Canoeing in Sweden. Getting there....
The Lillalven led us into this small lake and we camped there. It was a very calm evening, I was really hopeful that we would finally see some moose, it seemed to be an ideal habitat for them but we didn't see a moose! Good reason to go back, I suppose. There were osprey and, oddly, a pair of whooper swans in the reedbed acroos the lake. I had a wonderful hour paddling around this lake as darkness set in. Those sounds I mentioned earlier come back to me as i write this: great northern and red throated diver (loons, to my American readers) were calling way after the light had gone. The evening chill set in and the fire was welcome.
For those who are interested to know a little about the image above, it was taken on a Hasselblad XPan2 with 45mm lens on RVP 50, aperture was f11. The transparency was scanned on an Imacon 646.
As in most forest areas, ants are never far away! This was a very a large nest and the ants were also large. They soon find you if you stay too close for very long.
This was another pleasant section of the Lillalven river, the reeds were alive with warblers and we saw a few woodpeckers. The real surprise was the roe deer with her fawn that we saw in the reeds. The adult disappeared in an instant, but the youngster stood his ground and watched us for a few minutes before he went off to find his mum. I savour rivers like this for the light and the wildlife.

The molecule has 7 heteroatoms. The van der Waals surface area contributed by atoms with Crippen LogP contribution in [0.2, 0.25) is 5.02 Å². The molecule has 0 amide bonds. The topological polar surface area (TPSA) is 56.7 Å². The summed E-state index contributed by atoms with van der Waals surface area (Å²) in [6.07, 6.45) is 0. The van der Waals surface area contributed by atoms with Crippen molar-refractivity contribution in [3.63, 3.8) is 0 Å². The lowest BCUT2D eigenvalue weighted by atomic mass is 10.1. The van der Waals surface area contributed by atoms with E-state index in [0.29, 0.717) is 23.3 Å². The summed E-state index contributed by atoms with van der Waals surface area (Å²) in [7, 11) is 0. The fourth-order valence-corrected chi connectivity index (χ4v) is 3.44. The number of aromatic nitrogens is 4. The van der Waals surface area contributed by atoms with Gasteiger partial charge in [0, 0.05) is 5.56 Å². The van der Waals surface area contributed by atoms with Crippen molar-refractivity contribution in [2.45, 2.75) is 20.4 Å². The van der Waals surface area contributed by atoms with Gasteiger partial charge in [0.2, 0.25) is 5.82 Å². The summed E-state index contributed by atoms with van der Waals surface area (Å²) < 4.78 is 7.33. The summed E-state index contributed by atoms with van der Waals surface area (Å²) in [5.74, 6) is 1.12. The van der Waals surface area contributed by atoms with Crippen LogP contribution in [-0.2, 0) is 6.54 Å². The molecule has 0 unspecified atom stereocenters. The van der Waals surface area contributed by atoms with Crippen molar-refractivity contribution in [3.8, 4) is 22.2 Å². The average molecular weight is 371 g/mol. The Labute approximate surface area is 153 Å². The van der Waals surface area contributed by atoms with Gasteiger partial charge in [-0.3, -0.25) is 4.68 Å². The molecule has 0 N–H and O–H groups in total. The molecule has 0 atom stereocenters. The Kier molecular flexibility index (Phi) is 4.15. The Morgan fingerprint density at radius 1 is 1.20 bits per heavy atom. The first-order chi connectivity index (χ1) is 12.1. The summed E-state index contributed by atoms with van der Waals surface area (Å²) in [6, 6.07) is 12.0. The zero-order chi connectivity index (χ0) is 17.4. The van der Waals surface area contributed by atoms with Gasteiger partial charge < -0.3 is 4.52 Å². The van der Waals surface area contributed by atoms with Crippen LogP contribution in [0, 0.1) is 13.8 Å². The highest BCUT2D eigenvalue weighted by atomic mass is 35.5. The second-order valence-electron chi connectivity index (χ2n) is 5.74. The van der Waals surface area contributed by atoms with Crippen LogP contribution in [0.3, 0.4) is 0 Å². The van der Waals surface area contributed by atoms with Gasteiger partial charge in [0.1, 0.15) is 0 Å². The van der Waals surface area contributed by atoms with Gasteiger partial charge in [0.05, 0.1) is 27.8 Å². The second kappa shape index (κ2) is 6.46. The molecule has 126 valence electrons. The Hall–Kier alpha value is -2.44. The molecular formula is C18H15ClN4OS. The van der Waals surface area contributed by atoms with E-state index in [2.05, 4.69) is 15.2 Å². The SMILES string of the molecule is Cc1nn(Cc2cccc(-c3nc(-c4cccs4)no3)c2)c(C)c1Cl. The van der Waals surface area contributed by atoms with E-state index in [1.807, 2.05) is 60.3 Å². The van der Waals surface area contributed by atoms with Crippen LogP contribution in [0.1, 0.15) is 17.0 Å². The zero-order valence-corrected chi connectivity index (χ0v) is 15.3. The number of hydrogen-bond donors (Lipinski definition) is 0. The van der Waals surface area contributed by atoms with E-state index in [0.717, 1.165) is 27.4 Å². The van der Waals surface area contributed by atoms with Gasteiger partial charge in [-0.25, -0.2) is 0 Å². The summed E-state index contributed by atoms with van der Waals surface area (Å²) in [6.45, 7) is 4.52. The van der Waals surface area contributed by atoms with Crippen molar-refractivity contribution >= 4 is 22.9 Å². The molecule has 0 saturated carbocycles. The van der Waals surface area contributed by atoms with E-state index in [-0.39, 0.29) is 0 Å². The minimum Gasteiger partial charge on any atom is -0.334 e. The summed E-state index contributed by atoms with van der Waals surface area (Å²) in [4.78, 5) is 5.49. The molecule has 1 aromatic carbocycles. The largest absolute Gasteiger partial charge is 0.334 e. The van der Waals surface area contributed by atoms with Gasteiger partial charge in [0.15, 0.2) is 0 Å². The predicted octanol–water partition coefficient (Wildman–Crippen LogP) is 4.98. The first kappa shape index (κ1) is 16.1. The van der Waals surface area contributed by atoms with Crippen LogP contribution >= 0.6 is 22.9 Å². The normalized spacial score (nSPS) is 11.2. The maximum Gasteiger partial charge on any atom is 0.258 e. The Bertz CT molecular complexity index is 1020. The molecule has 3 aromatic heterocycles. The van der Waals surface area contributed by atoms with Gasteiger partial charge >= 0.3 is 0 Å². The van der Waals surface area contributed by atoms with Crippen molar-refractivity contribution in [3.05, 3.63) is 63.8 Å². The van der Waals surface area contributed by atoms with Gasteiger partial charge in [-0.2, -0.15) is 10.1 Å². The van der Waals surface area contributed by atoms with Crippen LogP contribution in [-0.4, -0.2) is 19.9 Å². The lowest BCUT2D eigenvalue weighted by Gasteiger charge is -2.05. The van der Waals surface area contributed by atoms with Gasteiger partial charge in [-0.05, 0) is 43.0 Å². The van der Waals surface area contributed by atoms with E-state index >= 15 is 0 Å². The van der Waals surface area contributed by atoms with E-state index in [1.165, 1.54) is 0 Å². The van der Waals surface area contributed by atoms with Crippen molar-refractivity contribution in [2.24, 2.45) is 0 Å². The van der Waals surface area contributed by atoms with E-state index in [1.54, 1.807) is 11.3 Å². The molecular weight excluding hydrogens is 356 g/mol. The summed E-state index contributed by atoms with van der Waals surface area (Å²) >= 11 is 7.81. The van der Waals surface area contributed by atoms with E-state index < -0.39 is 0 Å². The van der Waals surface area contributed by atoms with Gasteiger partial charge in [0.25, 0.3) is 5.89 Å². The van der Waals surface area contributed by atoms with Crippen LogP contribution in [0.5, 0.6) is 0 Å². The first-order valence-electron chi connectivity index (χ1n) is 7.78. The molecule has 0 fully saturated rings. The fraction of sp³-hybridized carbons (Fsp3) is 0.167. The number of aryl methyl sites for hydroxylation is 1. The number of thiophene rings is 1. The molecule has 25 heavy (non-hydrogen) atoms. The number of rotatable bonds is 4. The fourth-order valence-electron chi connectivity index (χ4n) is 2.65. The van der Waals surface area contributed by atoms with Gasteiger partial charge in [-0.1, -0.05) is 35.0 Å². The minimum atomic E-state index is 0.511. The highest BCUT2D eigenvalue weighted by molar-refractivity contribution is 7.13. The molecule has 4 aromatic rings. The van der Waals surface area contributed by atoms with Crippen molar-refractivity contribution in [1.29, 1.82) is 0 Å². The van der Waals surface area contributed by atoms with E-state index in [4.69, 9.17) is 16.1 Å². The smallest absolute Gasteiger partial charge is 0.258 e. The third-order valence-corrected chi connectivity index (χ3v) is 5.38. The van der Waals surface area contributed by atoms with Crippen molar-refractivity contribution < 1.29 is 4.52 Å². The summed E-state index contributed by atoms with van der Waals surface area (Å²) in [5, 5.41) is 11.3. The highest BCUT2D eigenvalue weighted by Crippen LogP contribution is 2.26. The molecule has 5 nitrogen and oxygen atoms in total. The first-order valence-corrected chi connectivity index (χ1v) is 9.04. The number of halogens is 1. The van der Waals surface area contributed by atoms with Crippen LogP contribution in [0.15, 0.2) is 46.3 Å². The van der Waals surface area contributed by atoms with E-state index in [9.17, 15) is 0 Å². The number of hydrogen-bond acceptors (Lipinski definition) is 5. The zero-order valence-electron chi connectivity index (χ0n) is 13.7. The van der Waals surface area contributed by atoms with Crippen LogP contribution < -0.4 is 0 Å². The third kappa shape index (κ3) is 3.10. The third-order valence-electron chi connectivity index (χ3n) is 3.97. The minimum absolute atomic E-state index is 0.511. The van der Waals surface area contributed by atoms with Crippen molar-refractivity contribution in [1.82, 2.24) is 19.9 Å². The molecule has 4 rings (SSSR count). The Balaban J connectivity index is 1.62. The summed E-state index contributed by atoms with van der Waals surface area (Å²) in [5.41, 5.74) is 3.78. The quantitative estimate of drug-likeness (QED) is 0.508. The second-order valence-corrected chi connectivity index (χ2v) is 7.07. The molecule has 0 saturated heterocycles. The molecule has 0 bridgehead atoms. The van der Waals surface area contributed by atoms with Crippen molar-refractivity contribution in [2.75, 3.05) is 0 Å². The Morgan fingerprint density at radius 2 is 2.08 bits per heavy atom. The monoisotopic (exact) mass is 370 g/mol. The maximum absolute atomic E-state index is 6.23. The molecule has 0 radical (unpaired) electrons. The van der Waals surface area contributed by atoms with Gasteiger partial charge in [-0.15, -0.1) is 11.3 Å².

We were approaching the end of our journey here with only two days of paddling left to bring us back to Arvika. Just as it is when backpacking on a long distance trail, your fitness has reached a point where all you want to do is walk, you reach a stage on a canoe journey where you feel that you can paddle forever. You feel invincible. You don't want to stop, ever.
One more instalment should cover the trip, we're getting close to human habitation here.....
A note on the images: with the exception of the Hasselblad Xpan and those images kindly supplied by Angela (even though she uses a C*n*n, boo!), all of my record shots were taken on my Ricoh GRD2 with wide angle converter. This is my preferred 'notebook' camera equipment.
There is a rationale behind this: without the w/a converter, the GRD2 has a fov and aspect ratio equivalent to my Fuji GSW690111. With the w/a converter attached, the GRD2 has a similar fov to my Mamiya 7(11) with 43mm lens.
I have no need of zoom lenses and the GRD2 is the only digi compact I have found that ticks the right boxes for me, not least because of the genuine wide angle capability and reasonably fast and good quality lens. The noise issues concerning the GRD sensor are very overblown, in my opinion. Given the ability of the canera to capture .dng files and a bit of workflow understanding, noise is not an issue! No doubt the GRD3 will offer even more advantages.